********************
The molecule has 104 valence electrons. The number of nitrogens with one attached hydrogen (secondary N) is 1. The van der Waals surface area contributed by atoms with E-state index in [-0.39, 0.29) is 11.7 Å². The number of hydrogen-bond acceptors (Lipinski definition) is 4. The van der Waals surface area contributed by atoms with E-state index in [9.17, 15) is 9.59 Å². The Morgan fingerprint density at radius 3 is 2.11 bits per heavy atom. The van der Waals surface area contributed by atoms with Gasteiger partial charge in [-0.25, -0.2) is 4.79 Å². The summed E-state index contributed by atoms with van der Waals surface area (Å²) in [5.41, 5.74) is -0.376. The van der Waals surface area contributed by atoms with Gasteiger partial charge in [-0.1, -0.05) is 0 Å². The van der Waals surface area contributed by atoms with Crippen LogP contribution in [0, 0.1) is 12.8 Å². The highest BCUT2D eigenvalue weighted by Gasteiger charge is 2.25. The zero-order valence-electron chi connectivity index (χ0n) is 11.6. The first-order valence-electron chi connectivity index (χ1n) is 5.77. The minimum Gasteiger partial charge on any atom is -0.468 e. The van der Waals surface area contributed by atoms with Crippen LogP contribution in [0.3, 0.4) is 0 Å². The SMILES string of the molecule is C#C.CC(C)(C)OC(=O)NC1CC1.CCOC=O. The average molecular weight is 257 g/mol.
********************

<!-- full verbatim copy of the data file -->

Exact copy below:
The molecule has 104 valence electrons. The number of nitrogens with one attached hydrogen (secondary N) is 1. The van der Waals surface area contributed by atoms with E-state index in [-0.39, 0.29) is 11.7 Å². The number of hydrogen-bond acceptors (Lipinski definition) is 4. The van der Waals surface area contributed by atoms with E-state index in [9.17, 15) is 9.59 Å². The Morgan fingerprint density at radius 3 is 2.11 bits per heavy atom. The van der Waals surface area contributed by atoms with Gasteiger partial charge in [-0.25, -0.2) is 4.79 Å². The summed E-state index contributed by atoms with van der Waals surface area (Å²) in [5.41, 5.74) is -0.376. The van der Waals surface area contributed by atoms with Gasteiger partial charge in [-0.1, -0.05) is 0 Å². The van der Waals surface area contributed by atoms with Crippen LogP contribution in [0, 0.1) is 12.8 Å². The highest BCUT2D eigenvalue weighted by Gasteiger charge is 2.25. The zero-order valence-electron chi connectivity index (χ0n) is 11.6. The first-order valence-electron chi connectivity index (χ1n) is 5.77. The minimum Gasteiger partial charge on any atom is -0.468 e. The van der Waals surface area contributed by atoms with Crippen LogP contribution in [0.3, 0.4) is 0 Å². The SMILES string of the molecule is C#C.CC(C)(C)OC(=O)NC1CC1.CCOC=O. The average molecular weight is 257 g/mol.